Migrant rights are human rights
Increasing migration is both a cause and consequence of some of the most significant humanitarian challenges of the modern era. In recent years, people on the move across different regions all over the world have highlighted the risks faced by migrants, especially when particularly vulnerable.
People decide to move for different reasons: fear of persecution, conflict and violence, human rights violations, poverty and lack of economic prospects, or natural disasters. Many people cross borders to find work, and an increasing number are moving as a result of climate change. People’s reasons for migrating are complex, and often a combination of a variety of these and other factors.
258 million international migrants
The highest number in recorded human history, according to the UN.
65.4 million are forced migrants
Fleeing violence, persecution or natural disasters.
50% of migrating women face violence
Studies suggest half of all migrating women have experienced rape or sexual violence.
1,000 children reunited
In 2015, over 1,000 children travelling alone were reunited with family.
The International Federation of the Red Cross and Red Crescent Societies (IFRC) has a longstanding history of working with migrants. National Red Cross and Red Crescent Societies provide support to people migrating, including refugees and asylum-seekers, victims of trafficking, labour migrants and unaccompanied children, and provide life-saving and life-enhancing services to the most vulnerable such as first aid, access to health care and other essential services.
Working with the International Committee of the Red Cross (ICRC), National Societies also play a crucial role in helping reunite families through restoring family links (RFL) services.
With National Societies in 190 countries and around 17 million volunteers around the world, the IFRC has a truly global presence, allowing us to support migrants at different stages of their journeys in countries of origin, transit and destination. Through our local action globally, we are uniquely placed to prevent suffering and help uphold the rights and dignity of migrants, as well as help societies to maximise the benefits of migration through social inclusion programmes. The IFRC also aims to bridge increasingly polarised views on migration, supporting migrants and host communities to work toward mutual understanding and individual and community resilience.
Our work in Migration
We support National Societies in providing humanitarian assistance to migrants, irrespective of their legal status, addressing their most pressing needs and responding to the most vulnerable people.
Migration: A humanitarian perspective
You can now register for a massive open online course (MOOC) on the International Red Cross and Red Crescent’s approach to migration. The course presents the Movement’s approach to migration and how we work to address the humanitarian needs of migrants. The course is now available in Arabic and will soon be available in English.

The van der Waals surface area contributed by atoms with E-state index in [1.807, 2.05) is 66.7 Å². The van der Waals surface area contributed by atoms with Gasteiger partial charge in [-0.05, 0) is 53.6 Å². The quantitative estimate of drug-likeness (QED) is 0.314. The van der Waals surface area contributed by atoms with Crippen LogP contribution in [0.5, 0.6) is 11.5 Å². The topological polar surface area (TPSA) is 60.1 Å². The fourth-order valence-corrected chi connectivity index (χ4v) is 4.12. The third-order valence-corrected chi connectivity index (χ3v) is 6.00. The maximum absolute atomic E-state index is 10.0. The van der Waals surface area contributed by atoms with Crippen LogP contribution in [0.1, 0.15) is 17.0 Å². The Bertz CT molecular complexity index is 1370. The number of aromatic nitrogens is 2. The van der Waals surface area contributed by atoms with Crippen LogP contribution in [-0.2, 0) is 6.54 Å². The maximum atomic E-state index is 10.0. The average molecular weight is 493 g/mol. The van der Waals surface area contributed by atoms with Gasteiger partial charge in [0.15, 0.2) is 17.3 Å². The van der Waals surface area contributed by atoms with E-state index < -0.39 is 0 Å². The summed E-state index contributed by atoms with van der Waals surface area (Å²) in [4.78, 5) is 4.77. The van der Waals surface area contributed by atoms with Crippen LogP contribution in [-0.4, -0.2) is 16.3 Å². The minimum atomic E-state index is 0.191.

In recent months, over 600,000 people have fled violence in Rakhine Province, Myanmar. The Bangladesh Red Crescent Society, with support from IFRC is helping hundreds of thousands of families on the border.
Rasid Ahamed’s brows are furrowed in concentration as he finishes his drawing in a child-friendly space set up by the psychosocial support team at the Red Cross Red Crescent Field Hospital in Kutupalong, Bangladesh. For a moment, he can be a child again and express his creativity…
Nur al Saba, 38, with her grandson Alam, 6. Going out for walks with him was just one of her pleasures when she used to live in Maungdaw village in Myanmar’s Rakhine State. Nur and her husband Abdul Kausir, 50, lived together with their two sons and th …
The 2018 Europe Regional Migration Plan is being published on the heels of the November 2017 Red Cross Red Crescent Statutory meetings in Antalya, which reaffirmed that migration will remain one of the most important issues of our time, and set a benchmark for the Red Cross Red Crescent Movement’s long-standing work and humanitarian approach to migration.
This strategy articulates National Societies’ and IFRC core strengths and common purpose in migration, setting out aims and objectives to be achieved over a 5-year time frame, from 2018 to 2022. The strategy recognises regional and national differences and is specific enough to challenge the IFRC to achieve greater impact in support of migrants, whilst being sufficiently broad to accommodate different issues, contexts, and National Society capacity.
The escalating numbers of forced migrants present huge challenges for humanitarian actors. Facing this reality requires enhanced preparedness, improved instruments for protection, new tools for assessing vulnerability and building resilience, more e ective community engagement and capacity building with a longer-term lens, and innovative approaches for delivering assistance.